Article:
Cited by 1 | Viewed by 790
Abstract
Background: long-term effects of ambient pollutants used to be defined in cohort studies using biomarkers. Health effects on young adults from long-term exposure to particulate matters (PM) in residential ambiance have received less attention. Methods: using the data of population-representative aged 19–29 in [...] Read more.
Background: long-term effects of ambient pollutants used to be defined in cohort studies using biomarkers. Health effects on young adults from long-term exposure to particulate matters (PM) in residential ambiance have received less attention. Methods: using the data of population-representative aged 19–29 in Seoul, the relationship between obesity and PM10 levels of the living district was examined. We defined obesity as Body Mass Index (BMI) 25 kg/m2 and more. Survey logistic regression was conducted according to individual residence periods in the current municipality. Individual characteristics were adjusted overall and were age-specific; aged 19–24 and 25–29. Results: study population was 3655 (1680 (46%) men and 1933 aged 19–24 (52.9%)) individuals. Relationship between length of residence in municipalities with a greater level of PM10 from 2001–2005 and obesity was increased over the residing period; 10 years ≤ (odds ratio (OR) 1.071, 95% confidence interval (CI) 0.969–1.185), 15 years ≤ (1.120, 1.006–1.247), and 20 years ≤ (1.158, 1.034–1.297) in aged 19–29. Age-specific effects showed slight differences. Conclusions: Although PM10 levels are currently decreasing, higher levels of PM10 exposure in the residential area during the earlier lifetime may contribute to obesity increase among young adults. Full article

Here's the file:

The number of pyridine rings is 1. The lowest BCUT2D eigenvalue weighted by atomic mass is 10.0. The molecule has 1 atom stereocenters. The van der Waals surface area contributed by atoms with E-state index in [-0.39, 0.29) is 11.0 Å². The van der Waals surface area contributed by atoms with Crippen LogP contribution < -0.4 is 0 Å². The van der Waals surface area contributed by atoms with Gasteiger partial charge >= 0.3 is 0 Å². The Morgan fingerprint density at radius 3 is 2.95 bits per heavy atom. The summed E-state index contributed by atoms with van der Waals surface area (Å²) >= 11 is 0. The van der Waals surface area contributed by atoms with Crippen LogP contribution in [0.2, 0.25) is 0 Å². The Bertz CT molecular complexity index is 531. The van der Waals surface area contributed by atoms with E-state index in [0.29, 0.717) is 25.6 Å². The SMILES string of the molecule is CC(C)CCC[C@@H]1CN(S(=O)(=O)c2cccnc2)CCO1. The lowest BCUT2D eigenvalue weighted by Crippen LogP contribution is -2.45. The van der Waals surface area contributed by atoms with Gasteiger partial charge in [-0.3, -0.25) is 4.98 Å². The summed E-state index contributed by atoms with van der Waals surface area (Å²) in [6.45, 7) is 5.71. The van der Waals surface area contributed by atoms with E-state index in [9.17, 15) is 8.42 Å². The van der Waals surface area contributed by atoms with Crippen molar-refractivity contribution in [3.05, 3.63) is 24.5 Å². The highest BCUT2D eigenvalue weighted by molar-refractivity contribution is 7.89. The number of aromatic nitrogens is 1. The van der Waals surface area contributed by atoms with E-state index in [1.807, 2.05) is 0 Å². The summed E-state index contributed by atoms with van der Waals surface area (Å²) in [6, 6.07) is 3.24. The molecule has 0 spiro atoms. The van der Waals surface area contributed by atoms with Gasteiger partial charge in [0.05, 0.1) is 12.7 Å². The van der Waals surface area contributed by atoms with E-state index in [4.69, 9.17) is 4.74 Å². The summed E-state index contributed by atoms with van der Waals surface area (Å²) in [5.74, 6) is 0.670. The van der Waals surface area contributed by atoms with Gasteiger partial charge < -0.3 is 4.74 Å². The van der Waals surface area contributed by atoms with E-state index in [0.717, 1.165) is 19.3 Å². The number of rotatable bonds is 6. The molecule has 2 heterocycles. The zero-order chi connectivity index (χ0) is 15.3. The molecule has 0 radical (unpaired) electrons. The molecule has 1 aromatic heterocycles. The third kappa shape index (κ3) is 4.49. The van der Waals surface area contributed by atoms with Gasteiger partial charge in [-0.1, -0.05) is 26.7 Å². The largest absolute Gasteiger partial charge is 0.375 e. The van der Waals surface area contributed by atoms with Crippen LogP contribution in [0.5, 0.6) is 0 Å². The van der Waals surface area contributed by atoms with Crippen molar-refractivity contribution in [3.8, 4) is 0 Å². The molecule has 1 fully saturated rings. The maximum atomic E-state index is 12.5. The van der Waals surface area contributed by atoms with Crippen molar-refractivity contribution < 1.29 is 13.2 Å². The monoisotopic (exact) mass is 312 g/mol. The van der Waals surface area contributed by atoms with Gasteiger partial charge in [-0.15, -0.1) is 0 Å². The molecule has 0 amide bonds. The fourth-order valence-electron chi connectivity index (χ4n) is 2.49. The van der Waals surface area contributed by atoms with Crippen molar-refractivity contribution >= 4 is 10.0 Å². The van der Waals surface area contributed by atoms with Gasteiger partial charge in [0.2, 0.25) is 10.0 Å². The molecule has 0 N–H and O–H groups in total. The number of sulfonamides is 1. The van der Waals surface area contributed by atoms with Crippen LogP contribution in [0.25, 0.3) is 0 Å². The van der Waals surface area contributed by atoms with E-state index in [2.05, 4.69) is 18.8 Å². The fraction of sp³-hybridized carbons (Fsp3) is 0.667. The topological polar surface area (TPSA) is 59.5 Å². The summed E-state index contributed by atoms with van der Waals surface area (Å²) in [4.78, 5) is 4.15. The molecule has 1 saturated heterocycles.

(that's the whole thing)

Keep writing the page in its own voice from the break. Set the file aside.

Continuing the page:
(This article belongs to the Special Issue Urban Environment and Health)
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Article
Validation of the Urban Walkability Perception Questionnaire (UWPQ) in the Balearic Islands
Int. J. Environ. Res. Public Health 2020, 17(18), 6631; https://0-doi-org.brum.beds.ac.uk/10.3390/ijerph17186631 - 11 Sep 2020
Cited by 1 | Viewed by 685
Abstract
Within the context of promoting the “healthy routes” program, the aim of this study was to validate the urban walkability perception questionnaire (UWPQ) in the Balearic Islands to determine the characteristics of the urban environment that promote walking among the population. The UWPQ [...] Read more.